Lauren, reach into your Fuck It Bucket and have a piece of candy. Keep the link to your public Bloglines and be done with it. If your readership hasn’t somehow marked for themselves all the links off your blogroll that they want to follow, then they need to get with the times and add some Favorites or get their own Bloglines account or whatever.

    It sounds to me like you’re wasting a lot of mental energy on this. If you’re this stressed over your blogroll, get rid of it.

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  19. May 9, 2005 at 8:20 am

    As a newbie to the blogworld, I like blogrolls. If I read a blog that I enjoy a lot (like yours), I click through the blogroll to see what other like-minded people I can find. I understand the dial-up issues, having dial-up myself. But a link to Bloglines would still serve the purpose for me. Thanks for asking.

  20. May 9, 2005 at 8:36 am

    I’ve seen a number of blogs that have a link on the main page to their “blogroll” which is then housed on another page. Then, if you want to go to that page to surf the blogroll, it’s not on the main page slowing down progress for those who are there for some other reason. That might be a solution for you. Maybe put your blogroll on a secondary page, like your “about me” statement. I know I’ve sometimes surfed your blogroll, and I know I’ve had a few people pop in from yours to mine and stick around a while. So that could solve the problem for you.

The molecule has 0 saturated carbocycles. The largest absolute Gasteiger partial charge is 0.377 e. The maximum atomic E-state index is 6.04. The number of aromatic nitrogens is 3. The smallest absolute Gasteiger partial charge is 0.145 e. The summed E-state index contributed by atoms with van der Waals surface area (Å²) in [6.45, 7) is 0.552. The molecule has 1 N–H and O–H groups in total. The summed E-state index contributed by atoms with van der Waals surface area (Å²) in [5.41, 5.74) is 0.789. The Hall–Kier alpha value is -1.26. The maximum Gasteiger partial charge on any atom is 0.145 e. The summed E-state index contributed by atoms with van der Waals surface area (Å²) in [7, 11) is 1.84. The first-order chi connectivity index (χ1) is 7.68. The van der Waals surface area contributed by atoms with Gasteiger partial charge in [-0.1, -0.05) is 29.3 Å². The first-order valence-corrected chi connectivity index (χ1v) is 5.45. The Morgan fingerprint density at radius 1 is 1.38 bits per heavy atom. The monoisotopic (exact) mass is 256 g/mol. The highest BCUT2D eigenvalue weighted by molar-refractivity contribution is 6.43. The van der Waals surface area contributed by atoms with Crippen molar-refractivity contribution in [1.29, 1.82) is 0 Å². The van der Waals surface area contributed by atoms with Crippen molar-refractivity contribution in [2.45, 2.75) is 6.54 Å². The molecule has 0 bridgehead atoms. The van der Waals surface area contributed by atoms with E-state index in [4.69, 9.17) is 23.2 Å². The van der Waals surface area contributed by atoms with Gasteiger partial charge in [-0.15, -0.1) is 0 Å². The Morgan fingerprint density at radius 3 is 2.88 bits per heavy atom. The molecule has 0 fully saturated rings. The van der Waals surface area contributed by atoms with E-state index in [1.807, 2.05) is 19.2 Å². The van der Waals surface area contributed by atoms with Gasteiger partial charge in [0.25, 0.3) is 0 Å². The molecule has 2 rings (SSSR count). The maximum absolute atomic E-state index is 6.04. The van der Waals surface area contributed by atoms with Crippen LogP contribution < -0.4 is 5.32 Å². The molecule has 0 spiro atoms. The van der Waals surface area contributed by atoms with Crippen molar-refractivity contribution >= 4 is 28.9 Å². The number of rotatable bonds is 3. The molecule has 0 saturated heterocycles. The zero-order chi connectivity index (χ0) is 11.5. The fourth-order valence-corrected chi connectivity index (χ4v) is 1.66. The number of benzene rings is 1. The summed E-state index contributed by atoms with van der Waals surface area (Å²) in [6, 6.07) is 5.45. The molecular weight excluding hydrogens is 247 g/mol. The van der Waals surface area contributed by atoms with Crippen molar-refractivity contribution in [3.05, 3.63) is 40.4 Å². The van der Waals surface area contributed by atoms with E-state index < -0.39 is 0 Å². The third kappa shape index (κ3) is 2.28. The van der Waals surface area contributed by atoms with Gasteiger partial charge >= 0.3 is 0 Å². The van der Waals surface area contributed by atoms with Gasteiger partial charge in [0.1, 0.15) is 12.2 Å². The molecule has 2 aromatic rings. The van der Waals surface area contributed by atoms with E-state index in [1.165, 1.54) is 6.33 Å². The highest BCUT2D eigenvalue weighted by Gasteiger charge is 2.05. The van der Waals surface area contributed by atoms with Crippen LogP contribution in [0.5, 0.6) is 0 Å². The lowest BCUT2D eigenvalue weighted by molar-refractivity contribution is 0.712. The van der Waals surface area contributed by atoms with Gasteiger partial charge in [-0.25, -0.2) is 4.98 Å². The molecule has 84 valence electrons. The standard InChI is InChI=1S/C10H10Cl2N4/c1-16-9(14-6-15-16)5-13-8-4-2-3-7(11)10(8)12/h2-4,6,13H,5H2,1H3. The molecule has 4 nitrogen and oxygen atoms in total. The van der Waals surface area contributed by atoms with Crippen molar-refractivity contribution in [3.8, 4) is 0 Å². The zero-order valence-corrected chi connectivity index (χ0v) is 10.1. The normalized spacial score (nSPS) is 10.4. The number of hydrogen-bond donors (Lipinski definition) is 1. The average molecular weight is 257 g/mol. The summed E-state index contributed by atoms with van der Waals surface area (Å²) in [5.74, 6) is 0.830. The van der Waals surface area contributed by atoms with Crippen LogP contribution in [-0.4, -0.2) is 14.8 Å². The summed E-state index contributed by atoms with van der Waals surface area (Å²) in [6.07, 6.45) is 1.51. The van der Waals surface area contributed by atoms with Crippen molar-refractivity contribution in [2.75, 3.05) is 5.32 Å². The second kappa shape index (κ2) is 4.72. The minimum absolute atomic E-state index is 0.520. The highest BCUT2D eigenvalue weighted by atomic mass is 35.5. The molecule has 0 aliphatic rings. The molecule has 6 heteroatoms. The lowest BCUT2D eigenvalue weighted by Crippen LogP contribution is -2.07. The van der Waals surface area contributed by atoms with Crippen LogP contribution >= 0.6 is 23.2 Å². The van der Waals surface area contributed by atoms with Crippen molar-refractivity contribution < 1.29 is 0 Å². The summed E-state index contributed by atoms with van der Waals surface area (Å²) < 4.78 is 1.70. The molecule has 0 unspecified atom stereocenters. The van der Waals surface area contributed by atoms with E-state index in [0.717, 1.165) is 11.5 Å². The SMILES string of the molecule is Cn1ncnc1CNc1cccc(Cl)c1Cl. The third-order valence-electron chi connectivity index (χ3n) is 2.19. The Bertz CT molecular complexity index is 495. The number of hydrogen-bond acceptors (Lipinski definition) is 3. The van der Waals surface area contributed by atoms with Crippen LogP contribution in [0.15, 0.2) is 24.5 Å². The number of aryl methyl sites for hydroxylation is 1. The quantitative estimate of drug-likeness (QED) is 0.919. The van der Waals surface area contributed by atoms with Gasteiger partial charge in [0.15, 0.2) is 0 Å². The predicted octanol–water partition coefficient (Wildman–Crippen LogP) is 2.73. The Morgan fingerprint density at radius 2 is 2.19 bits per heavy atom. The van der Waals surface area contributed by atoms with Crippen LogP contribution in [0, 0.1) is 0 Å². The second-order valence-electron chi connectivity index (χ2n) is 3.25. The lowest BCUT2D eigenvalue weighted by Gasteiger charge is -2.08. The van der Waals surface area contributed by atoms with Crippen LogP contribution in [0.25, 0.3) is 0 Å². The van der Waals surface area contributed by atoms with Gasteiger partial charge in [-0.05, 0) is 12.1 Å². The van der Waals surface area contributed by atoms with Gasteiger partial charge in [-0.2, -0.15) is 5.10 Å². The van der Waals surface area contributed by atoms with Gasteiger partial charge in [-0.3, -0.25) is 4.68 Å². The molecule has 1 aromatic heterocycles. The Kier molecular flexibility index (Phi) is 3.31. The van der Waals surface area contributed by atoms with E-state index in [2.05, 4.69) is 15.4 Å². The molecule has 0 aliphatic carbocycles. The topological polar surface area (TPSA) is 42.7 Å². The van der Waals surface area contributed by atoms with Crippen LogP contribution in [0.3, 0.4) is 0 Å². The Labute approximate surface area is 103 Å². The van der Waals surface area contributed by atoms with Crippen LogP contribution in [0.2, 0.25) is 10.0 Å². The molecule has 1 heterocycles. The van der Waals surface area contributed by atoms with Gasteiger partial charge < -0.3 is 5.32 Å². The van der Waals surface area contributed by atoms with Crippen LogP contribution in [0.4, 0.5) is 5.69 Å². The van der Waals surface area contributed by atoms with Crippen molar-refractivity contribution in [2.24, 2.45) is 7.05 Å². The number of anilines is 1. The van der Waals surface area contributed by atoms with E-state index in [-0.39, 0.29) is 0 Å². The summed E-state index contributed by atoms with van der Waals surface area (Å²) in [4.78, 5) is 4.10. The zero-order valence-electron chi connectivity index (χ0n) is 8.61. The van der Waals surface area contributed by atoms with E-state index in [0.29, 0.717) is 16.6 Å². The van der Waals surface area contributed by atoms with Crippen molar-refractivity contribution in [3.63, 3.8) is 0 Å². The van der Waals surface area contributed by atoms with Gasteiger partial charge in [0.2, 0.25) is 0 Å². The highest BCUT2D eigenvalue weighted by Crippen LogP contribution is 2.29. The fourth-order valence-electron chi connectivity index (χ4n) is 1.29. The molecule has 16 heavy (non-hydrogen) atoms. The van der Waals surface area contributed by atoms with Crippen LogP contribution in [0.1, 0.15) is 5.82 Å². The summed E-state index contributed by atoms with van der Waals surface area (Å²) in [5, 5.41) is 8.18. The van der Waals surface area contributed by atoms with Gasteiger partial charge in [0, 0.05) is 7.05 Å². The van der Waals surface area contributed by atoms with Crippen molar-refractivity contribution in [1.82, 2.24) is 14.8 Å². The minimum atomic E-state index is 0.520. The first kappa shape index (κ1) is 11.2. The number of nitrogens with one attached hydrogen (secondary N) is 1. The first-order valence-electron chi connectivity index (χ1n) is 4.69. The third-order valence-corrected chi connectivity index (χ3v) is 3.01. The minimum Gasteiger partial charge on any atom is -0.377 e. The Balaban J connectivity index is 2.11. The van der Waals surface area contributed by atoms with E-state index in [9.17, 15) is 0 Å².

My own blogroll is run by putting anyone I know of who links to me on it. I don’t read every single blog on it every day– and sometimes it seems very difficult because I get guilty feeling cause I haven’t read “so in so” in a few days and I try hit every blog on the list; but man does that take time (which I don’t have)!! I also have removed a blog here and there that I wasn’t reading at all, that wasn’t interesting to me anymore for whatever reason. And I worried that the person removed was hurt by the removal. I always notice when someone links me, and I know I would be hurt if JUST my name disappeared from someone’s blog that I read regularly. If a whole blogroll disappeared (as yours did) I didn’t take it personally. Say what you will that it shouldn’t matter; try to be grown up about it; I will/would still feel bad. If someone I comment on all the time, and clearly read a lot did not ever put me on a blogroll, I think it would bug me. It has bugged me. It made me feel like they felt I wasn’t worthy of their high standards. If they had NO other links, fine, but if they had a few, and I wasn’t one of them in spite of regular comments, it bugged me. It’s sort of a community thing. And it is a bit about self-promotion. You may say to yourself “I write for me, who cares who else reads it” but it you really ONLY write for you, why publicize it at all? Why link? Why put it where anyone can read it? I write for me, but I like having an audience too. You must be even more so because of your political posts– you have a platform and try to educate, so you clearly are talking to more than yourself. If you’re going to change that, that’s cool.

    I would personally keep the same name, because it is part of who you are, but just make some sort of announcement about the change.